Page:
Chemistry has Suffered Since Trading E.Will

January 9, 2004


As soon as the Cavaliers finished practice yesterday afternoon at UMass-Boston's Clark Athletic Center, Eric Williams served as judge and jury for a slam-dunk contest rivaling any assembled for the annual All-Star festivities. The impressive field included LeBron James, Darius Miles, and Kedrick Brown. Williams would have paid to watch the competition, but had the unenviable task of picking a winner.

   It never actually came to that. Laughter quickly replaced one-upmanship. Williams stood at the center of it all, diplomatically dishing out jokes, compliments, and subtle criticisms. It's clear that Williams is now the catalyst of the Cavaliers' chemistry, just as he had been for four-plus seasons during his second stint with the Celtics.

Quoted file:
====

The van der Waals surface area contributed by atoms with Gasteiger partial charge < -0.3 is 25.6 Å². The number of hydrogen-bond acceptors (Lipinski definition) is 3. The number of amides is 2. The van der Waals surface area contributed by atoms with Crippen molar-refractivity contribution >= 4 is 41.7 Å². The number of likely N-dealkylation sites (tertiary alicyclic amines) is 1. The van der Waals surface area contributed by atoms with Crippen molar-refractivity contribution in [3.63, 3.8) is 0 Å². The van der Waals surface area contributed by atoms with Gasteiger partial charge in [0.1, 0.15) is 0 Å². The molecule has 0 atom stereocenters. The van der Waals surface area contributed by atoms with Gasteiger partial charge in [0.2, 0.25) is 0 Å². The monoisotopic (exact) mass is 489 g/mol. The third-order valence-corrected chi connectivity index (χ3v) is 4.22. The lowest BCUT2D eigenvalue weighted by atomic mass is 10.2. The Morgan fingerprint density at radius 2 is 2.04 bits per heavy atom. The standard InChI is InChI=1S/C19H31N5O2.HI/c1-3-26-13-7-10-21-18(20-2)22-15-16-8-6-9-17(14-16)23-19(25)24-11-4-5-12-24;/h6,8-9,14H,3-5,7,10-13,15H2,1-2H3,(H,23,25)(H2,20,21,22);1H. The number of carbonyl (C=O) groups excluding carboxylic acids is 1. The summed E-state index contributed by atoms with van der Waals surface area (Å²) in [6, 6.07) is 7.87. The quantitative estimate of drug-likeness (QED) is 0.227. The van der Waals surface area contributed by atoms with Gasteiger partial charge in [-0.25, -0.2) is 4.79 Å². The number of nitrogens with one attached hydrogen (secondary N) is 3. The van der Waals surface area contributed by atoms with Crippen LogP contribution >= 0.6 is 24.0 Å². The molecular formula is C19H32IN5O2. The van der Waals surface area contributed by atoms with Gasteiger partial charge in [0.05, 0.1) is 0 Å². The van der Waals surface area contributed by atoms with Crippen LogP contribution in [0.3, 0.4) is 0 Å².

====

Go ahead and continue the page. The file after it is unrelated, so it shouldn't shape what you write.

"I felt as though with me there [in Boston] we had a shot," said Williams. "We were right there. We were rising. If you gave us 25 games, that team would have been right where you needed us to be. We just needed a little more time around each other because everything else was there. I think we would have been able to compete for the Eastern Conference championship. I believed that and I know the coaching staff believed that. I know all the players believed that."

Since the Celtics traded Williams, Brown, and Tony Battie to the Cavaliers for Ricky Davis, Chris Mihm, and Michael Stewart Dec. 15, the chemistry in the Boston locker room has suffered. Director of basketball operations Danny Ainge has revamped the roster during his eight-month tenure.